In-depth reviews

Nissan Leaf reliability & safety rating

The Nissan Leaf has been proven to offer reliable and safe family transport across two generations so far

Overall rating

3.5 out of 5

Reliability & safety rating rating

4.5 out of 5

Price
£28,440 - £34,890
Fuel Type:
Electric
Euro NCAPAdult protectionChild protectionSafety assist rating
5 stars (2018)93%86%71%

Theoretically, all electric cars should be more reliable than their petrol or diesel-engined counterparts, if only because of the relative lack of moving parts: an electric motor has one, engines have hundreds.

Nissan Leaf reliability & problems

The Leaf is one of the biggest-selling names in the world of electric cars, and for good reason. The second-generation version was all-new at launch, and has performed reasonably well in the Driver Power ownership satisfaction survey. In 2022, it placed 63rd in the top 75 cars rundown – not a bad result considering it's not the newest EV on the block. The MG ZS EV finished higher, but only when filtering out the results from owners of the petrol version, while the Tesla Model 3 also impressed owners (as it should, being considerably more expensive).

Owners love the electric drivetrain for its smoothness and running costs and rate the car's handling highly, too. Nissan as a brand also did quite well, finishing 15th out of 29 manufacturers to beat key rivals like SEAT, Renault and MG. Owners gave good marks for ride quality, connectivity, and acceleration, but were less positive when it came to outward visibility and design.

In October 2020, aftermarket warranty provider WarrantyWise released data that showed the Leaf as the most reliable electric car on its books, with just two examples of claims from all of its active policies.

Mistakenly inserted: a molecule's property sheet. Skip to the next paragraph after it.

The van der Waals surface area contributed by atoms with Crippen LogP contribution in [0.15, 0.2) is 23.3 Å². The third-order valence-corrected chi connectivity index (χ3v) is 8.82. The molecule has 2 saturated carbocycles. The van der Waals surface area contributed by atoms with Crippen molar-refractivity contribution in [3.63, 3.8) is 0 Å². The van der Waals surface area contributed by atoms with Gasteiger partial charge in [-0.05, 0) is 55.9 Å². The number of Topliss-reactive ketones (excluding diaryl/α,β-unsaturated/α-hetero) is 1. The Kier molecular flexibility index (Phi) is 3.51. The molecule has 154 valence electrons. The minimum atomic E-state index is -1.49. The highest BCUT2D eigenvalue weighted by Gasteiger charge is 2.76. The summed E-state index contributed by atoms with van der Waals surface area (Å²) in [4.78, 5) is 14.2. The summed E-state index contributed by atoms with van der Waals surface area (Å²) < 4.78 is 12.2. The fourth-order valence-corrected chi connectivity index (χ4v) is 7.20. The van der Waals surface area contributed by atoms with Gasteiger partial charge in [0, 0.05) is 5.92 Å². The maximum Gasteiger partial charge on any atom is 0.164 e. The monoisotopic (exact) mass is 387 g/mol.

Safety

When the Nissan Leaf was crash-tested by Euro NCAP, it scored impressive ratings across the board: 93% and 86% for adult and child occupant protection respectively. Much of that is down to the structural integrity of the car, and should provide huge peace of mind. What’s more tangible is its 71% score in the Safety Assist category, which assess technology and features to help you avoid a crash in the first place. As well as the features such as anti-lock brakes, skid-reducing ESP and autonomous emergency braking (which can apply the brakes automatically if a potential collision is detected), the Leaf offers a full roster of smart technology.

Lane-departure warning and 'Intelligent Lane Intervention' will alert you and intervene if you drift out of lane, while 'Intelligent Trace Control' automatically applies the brakes individually to help the car stay on the desired cornering line. 'Intelligent Ride Control' uses imperceptible acceleration and braking to iron out bumps in the road, maximising grip and ride comfort in the process.

But the Leaf's most lauded feature is the ProPilot system. Standard on Tekna trim and optional elsewhere, it controls the accelerator, brakes and steering for a safer and more relaxing drive. It can even stop the car if required, keep you centred in your lane, and offers a self-parking function. On the basis that machines can’t lose concentration like a driver can, it should prevent collisions from happening in the first place.

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